ROCKLAND, TEXAS. Rockland is in the extreme northeast corner of Tyler County close to the Jasper county line and near the Neches River, which forms the boundary between Tyler and Angelina counties. Rockland was named for the exposed limestone bedrock of the area, which provides building stone for much of Tyler County. Fuller's earth is also found in the Rockland area; for some time this mineral was shipped to Angelina County to be processed as a cosmetic base or to the Gulf Coast for use in petroleum refining. In 1882 the Sabine and East Texas Railroad reached Rockland from Beaumont. A post office was started in Rockland in 1883; early postmasters were John Delaney and William H. Alderidge. From November 1894 to July 1895 Alderidge operated a sawmill at Rockland, after which he sold it to William Cameron and Company. A Masonic lodge was chartered in 1907. The first business in Rockland was a saloon, at a site below the present Neches bridge, owned by Mac Dunkin. The first ferry across the Neches near the townsite was taken over by Dunkin after being started by a man named Graham about 1885. The Dunkin ferry was in operation until the present highway bridge was built. The second business, owned by a man named Roark, was a general store. Roark also ran a rock quarry southeast of the town. Other establishments and buildings included a second general store, two hotels, 150 to 200 dwellings for sawmill workers, a school and church building, three doctors' offices, two drugstores, a livery stable, a dance hall, and a railroad station.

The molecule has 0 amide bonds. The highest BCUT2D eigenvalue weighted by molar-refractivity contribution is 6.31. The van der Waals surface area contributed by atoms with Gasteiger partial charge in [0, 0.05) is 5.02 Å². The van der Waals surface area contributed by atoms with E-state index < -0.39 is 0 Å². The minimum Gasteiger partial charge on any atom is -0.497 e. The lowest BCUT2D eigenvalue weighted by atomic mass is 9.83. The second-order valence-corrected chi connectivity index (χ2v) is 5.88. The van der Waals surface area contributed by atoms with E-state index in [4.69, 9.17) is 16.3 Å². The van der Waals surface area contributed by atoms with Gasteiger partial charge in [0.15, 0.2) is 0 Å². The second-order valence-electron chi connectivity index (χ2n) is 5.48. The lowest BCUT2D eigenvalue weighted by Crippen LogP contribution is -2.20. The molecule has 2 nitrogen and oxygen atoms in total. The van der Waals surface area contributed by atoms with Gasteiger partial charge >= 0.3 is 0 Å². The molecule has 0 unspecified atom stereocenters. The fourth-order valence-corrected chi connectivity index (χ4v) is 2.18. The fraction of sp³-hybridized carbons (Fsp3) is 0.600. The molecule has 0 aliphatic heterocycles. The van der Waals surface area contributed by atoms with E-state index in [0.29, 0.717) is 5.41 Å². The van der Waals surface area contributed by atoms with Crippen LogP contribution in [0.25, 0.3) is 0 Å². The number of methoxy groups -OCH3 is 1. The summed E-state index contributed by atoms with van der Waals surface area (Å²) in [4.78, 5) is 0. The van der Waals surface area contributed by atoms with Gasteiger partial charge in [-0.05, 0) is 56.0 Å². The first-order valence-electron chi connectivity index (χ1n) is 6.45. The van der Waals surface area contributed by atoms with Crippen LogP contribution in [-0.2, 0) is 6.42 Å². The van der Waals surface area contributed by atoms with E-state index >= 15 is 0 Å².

When the Texas and New Orleans Railroad bought out the East Texas line and planned to extend it to Dallas, there was much local opposition at Rockland. Many rightly thought that Rockland's status as a railroad terminus would end abruptly when the railroad was extended across the Neches. The Cameron Company closed its mill in 1911, and with the mill went many of the town's businesses not already closed by the effect of the railroad extension. However, as late as 1946 Rockland was still shipping about twenty cars of poles and piling each week, and there was also a pulpwood yard in the area. By 1975 one general store and the post office were the only businesses still in operation at Rockland. From 1900 until the 1940s Rockland had about 300 residents. Afterward until the late 1980s the population was about 100. In 1990 the population was 105. The population remained the same in 2000.
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The following, adapted from the Chicago Manual of Style, 15th edition, is the preferred citation for this article.Handbook of Texas Online, Megan Biesele, "Rockland, TX," accessed May 28, 2016, http://www.tshaonline.org/handbook/online/articles/hlr33.
Uploaded on June 15, 2010. Published by the Texas State Historical Association.
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